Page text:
His success on projects like that caught the attention of faculty mentors who encouraged him to apply for the prestigious NASA DEVELOP program, which pairs the next generation of geospatial professionals with current NASA scientists to address real-world environmental problems through Earth observation.
"A few professors emailed me about the program and said, 'It's really competitive, but I think you have a good shot," he remembers. Within a few weeks of submitting his application, Heiser was granted an interview which earned him a spot in the program. "It was a definitive moment where I felt like, 'I've made it.’"
He traveled to Virginia to spend time with his cohort at the NASA Langley Research Center and Langley Air Force Base. Heiser's team worked in collaboration with the National Park Service to assess vegetation health in the Delaware Basin—where oil extraction has increased nitrogen dioxide levels in the air—through remote sensing data.
"I got to work with a really great team and use a lot of the skills I've learned at Western as well as build other skills," says Heiser.
The teams traveled to NASA headquarters in Washington, D.C., to present their findings to a series of scientists and other agency staff working on related projects. While some students may have been intimidated exchanging ideas with the top minds in their field, Heiser felt right at home.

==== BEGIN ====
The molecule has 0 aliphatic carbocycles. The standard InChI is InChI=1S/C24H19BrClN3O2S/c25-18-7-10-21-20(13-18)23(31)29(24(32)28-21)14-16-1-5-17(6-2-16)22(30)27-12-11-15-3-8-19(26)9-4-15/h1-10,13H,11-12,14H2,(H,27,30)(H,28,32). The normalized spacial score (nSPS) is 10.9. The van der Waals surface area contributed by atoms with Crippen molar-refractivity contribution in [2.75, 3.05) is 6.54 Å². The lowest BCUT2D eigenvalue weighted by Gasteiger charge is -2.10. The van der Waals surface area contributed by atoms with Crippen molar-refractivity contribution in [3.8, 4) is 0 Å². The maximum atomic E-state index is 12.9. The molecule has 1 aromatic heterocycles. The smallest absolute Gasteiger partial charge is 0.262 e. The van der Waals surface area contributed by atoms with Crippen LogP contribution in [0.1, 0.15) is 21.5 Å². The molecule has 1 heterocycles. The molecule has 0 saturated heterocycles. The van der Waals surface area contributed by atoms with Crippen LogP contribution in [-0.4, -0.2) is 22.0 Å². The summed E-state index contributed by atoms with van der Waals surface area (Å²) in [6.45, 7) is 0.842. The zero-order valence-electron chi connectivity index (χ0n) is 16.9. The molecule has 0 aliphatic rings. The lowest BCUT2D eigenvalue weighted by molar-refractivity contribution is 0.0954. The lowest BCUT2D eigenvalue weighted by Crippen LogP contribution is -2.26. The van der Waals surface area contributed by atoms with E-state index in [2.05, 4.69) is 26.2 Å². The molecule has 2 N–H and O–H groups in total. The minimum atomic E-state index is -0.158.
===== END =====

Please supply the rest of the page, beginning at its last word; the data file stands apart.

"Some people have this preconceived notion that … Western isn't going to prepare you for the big leagues, but it absolutely did. I was, in fact, exceedingly capable of what I had to do. Western went above and beyond for me. I felt like the underdog who got to prove everyone wrong."
A HOLISTIC EDUCATION
As a scholar of geography, Heiser understands there are many ways to reach a destination. Broadening his academic journey at Western by adding a philosophy major, he says, will make him a more well-rounded employee and individual in the long run.
"What I think is so unique and beautiful about philosophy is that it is the only field in college where you focus on gaining wisdom and not knowledge," he says. "Wisdom is a quality that you take with you. Rather than a set of facts or skills, it's something that makes you more whole as a student, as a future position-holder in whatever career you choose."
He's already seeing the dividends. A critical-thinking course required for philosophy prompted him to start looking at his GIS coursework with a more critical and objective lens.
"It really helped me with GIS, because I had to reevaluate my own biases when it comes to map creation or data visualization. It's helped me to take a step back and ask, 'Okay, what's really going on here?'"
While philosophy courses inside the classroom helped Heiser think more globally and intentionally, he also expanded his interpersonal skills outside the classroom through active involvement in a variety of registered student organizations, including Geography Club, Phi Sigma Pi Honors Fraternity and Kalamazoo Catholic as well as volunteer service.
"College is really the gateway to interactions in life (outside of school). You have to navigate your way through not only the academic side but also your relationships with people. … I think that's what makes the college experience so important, because you can't really get that anywhere else," says Heiser. "There are so many opportunities for you to grow at Western, you just have to look around you and seize them when they arise."